How the Dollar Would Handle a Government Shutdown


A federal government shutdown might not dent the dollar too badly, especially if it's short. But when the debt-ceiling debate rolls around, watch out.

Congress and the President aren't sharing their sandbox very well. A government shutdown is looking increasingly likely this Friday, with all the attendant uncertainties. What should you do if you are long the dollar, which is being hit today partly by worries about a shutdown?

You might do well to just sit tight, the experts say.

"Markets have gotten used to stopgap spending measures and have gotten a bit tired of these political games," said Paresh Upadhyaya, head of Americas G10 FX strategy at Bank of America Merrill Lynch. "If we get a government shutdown and it lasts beyond the last time, I think the markets may start becoming concerned. But for now, I'm not all that bothered by it," he told me.

Kathy Lien of Global Forex Trading looked back to the dollar's performance in 1995, when the government shut down twice. The first time, the dollar barely budged against the euro or the yen, she said. And when the government shut down again a month later, the dollar actually rose against the yen, she told clients in a research note. "Any shutdown is expected to be so temporary that it will pose no risk to the U.S. sovereign debt rating," she wrote.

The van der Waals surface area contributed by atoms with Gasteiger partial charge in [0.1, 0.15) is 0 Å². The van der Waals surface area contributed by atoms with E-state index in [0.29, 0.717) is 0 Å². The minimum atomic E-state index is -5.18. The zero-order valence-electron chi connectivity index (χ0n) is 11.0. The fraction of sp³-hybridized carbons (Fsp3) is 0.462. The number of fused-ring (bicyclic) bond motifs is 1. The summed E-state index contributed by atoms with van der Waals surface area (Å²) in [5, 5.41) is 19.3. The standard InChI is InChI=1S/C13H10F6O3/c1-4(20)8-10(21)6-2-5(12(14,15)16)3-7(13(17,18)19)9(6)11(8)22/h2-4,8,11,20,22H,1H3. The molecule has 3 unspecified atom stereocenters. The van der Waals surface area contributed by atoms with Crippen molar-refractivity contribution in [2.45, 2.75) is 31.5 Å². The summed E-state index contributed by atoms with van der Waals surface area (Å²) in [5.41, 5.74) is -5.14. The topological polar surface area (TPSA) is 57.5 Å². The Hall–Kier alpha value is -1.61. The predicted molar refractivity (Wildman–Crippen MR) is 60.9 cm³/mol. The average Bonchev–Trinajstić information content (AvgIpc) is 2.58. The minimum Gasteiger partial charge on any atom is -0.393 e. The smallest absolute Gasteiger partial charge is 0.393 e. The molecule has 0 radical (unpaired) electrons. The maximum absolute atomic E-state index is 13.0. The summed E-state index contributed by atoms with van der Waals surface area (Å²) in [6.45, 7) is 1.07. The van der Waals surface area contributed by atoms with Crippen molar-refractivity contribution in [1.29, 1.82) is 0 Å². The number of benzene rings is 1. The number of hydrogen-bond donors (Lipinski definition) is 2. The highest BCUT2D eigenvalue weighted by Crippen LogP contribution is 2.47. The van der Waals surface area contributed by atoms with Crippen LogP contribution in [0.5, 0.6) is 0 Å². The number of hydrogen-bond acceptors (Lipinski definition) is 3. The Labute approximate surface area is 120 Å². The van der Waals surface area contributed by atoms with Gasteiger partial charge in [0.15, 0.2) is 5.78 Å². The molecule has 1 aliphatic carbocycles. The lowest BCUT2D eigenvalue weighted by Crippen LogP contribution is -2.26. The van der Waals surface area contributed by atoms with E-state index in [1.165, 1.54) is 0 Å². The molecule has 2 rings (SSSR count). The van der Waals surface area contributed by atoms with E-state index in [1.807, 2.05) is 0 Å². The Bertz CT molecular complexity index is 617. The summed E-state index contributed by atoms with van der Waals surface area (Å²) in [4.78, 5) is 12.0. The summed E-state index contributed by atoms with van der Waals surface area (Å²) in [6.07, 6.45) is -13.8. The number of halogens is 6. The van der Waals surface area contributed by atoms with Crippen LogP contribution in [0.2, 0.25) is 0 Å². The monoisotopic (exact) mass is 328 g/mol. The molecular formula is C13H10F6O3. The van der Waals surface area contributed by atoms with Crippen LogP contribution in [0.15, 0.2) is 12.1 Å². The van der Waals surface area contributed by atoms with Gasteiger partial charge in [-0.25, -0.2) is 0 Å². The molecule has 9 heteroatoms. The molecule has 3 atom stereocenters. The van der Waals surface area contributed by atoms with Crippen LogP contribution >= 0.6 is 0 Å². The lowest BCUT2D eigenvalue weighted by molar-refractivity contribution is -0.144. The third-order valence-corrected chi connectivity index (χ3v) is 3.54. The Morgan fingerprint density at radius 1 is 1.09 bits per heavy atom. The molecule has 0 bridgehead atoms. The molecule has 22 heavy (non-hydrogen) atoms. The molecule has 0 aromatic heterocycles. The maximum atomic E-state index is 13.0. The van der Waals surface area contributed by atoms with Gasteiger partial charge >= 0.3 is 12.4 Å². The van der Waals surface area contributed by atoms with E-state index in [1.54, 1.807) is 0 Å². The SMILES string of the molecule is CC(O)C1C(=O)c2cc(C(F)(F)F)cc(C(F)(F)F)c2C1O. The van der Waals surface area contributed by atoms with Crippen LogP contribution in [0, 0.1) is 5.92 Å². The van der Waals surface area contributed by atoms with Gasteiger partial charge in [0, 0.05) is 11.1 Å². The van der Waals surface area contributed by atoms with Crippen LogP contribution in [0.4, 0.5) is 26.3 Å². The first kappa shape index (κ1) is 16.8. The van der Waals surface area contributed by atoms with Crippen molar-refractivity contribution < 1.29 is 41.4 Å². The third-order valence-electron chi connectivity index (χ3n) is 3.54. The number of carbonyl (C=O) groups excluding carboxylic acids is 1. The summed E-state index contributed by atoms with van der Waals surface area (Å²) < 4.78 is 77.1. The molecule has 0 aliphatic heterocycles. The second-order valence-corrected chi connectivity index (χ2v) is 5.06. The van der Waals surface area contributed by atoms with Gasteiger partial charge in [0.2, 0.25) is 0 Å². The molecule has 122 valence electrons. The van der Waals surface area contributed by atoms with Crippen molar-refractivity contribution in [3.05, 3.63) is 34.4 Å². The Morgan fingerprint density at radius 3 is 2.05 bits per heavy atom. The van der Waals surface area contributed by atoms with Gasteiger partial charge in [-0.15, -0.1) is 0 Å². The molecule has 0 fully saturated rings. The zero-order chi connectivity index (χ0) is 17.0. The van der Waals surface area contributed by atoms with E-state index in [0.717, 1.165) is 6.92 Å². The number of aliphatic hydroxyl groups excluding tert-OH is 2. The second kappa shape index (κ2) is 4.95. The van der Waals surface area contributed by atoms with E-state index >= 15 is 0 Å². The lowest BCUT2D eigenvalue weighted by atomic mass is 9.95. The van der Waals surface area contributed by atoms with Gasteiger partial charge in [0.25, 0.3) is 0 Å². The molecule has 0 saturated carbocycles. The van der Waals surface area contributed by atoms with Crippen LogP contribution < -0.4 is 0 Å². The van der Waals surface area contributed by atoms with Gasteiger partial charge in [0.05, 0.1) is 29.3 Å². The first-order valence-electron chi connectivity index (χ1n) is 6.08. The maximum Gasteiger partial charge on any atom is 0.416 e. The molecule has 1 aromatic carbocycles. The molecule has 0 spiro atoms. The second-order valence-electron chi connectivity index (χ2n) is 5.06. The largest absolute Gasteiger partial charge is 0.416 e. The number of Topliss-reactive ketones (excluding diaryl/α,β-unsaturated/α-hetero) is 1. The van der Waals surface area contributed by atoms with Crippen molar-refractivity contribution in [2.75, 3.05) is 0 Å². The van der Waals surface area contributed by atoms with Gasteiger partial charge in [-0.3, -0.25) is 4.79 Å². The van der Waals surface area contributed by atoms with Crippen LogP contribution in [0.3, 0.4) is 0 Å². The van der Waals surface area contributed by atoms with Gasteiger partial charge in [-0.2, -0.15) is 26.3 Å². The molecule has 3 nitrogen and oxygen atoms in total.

If there is a shutdown, investors could actually watch it for clues to how Washington will handle the looming debate on raising the debt ceiling. Any turmoil around government debt limits could have a marked effect on the dollar, said Steven Englander, head of G10 currency strategy at Citigroup.

"You can shut down the government without defaulting. That just leaves you in despair about the process," he told me. But "If you do anything that looks like a default, that's really terrible for the dollar."

Shutdown or no, Englander sees few reasons to be holding the dollar now, short of a global catastrophe that would lead investors to rush to safe havens.

Apart from relatively slow economic growth that will do little for the dollar, "There are a lot of dollars out there," Englander pointed out. With dollars accounting for about two-thirds of global reserves, "That's more than anyone wants. Basically, investors are looking for opportunities to sell."


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